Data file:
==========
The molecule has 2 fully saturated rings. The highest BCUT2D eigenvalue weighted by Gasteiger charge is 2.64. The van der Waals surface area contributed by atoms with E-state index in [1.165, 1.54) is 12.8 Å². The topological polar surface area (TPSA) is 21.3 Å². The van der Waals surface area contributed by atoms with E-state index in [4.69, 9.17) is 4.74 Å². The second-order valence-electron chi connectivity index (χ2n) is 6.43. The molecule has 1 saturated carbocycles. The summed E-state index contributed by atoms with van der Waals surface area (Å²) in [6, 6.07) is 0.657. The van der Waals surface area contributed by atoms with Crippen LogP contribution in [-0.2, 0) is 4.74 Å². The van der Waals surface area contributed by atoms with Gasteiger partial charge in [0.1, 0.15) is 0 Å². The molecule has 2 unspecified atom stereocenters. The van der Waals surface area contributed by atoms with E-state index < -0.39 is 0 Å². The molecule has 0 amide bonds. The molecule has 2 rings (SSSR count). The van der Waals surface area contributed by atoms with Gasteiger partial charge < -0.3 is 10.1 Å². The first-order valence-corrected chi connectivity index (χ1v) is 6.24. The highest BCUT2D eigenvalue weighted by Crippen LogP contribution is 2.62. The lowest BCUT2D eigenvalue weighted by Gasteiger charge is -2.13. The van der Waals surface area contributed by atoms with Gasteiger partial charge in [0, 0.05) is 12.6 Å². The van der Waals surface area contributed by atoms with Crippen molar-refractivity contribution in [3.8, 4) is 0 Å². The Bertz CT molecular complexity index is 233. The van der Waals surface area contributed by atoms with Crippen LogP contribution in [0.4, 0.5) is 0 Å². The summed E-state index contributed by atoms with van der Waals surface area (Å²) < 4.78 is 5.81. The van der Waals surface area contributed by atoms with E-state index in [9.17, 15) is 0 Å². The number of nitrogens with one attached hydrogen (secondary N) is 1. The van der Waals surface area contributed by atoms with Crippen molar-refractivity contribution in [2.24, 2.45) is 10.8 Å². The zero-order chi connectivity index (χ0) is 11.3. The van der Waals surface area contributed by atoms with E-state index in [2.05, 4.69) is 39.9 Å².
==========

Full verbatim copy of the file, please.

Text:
The molecule has 2 fully saturated rings. The highest BCUT2D eigenvalue weighted by Gasteiger charge is 2.64. The van der Waals surface area contributed by atoms with E-state index in [1.165, 1.54) is 12.8 Å². The topological polar surface area (TPSA) is 21.3 Å². The van der Waals surface area contributed by atoms with E-state index in [4.69, 9.17) is 4.74 Å². The second-order valence-electron chi connectivity index (χ2n) is 6.43. The molecule has 1 saturated carbocycles. The summed E-state index contributed by atoms with van der Waals surface area (Å²) in [6, 6.07) is 0.657. The van der Waals surface area contributed by atoms with Crippen LogP contribution in [-0.2, 0) is 4.74 Å². The van der Waals surface area contributed by atoms with Gasteiger partial charge in [0.1, 0.15) is 0 Å². The molecule has 2 unspecified atom stereocenters. The van der Waals surface area contributed by atoms with E-state index < -0.39 is 0 Å². The molecule has 0 amide bonds. The molecule has 2 rings (SSSR count). The van der Waals surface area contributed by atoms with Gasteiger partial charge < -0.3 is 10.1 Å². The first-order valence-corrected chi connectivity index (χ1v) is 6.24. The highest BCUT2D eigenvalue weighted by Crippen LogP contribution is 2.62. The lowest BCUT2D eigenvalue weighted by Gasteiger charge is -2.13. The van der Waals surface area contributed by atoms with Gasteiger partial charge in [0, 0.05) is 12.6 Å². The van der Waals surface area contributed by atoms with Crippen molar-refractivity contribution in [3.8, 4) is 0 Å². The Bertz CT molecular complexity index is 233. The van der Waals surface area contributed by atoms with Crippen LogP contribution in [0.4, 0.5) is 0 Å². The summed E-state index contributed by atoms with van der Waals surface area (Å²) < 4.78 is 5.81. The van der Waals surface area contributed by atoms with E-state index in [9.17, 15) is 0 Å². The number of nitrogens with one attached hydrogen (secondary N) is 1. The van der Waals surface area contributed by atoms with Crippen molar-refractivity contribution in [2.24, 2.45) is 10.8 Å². The zero-order chi connectivity index (χ0) is 11.3. The van der Waals surface area contributed by atoms with E-state index in [2.05, 4.69) is 39.9 Å².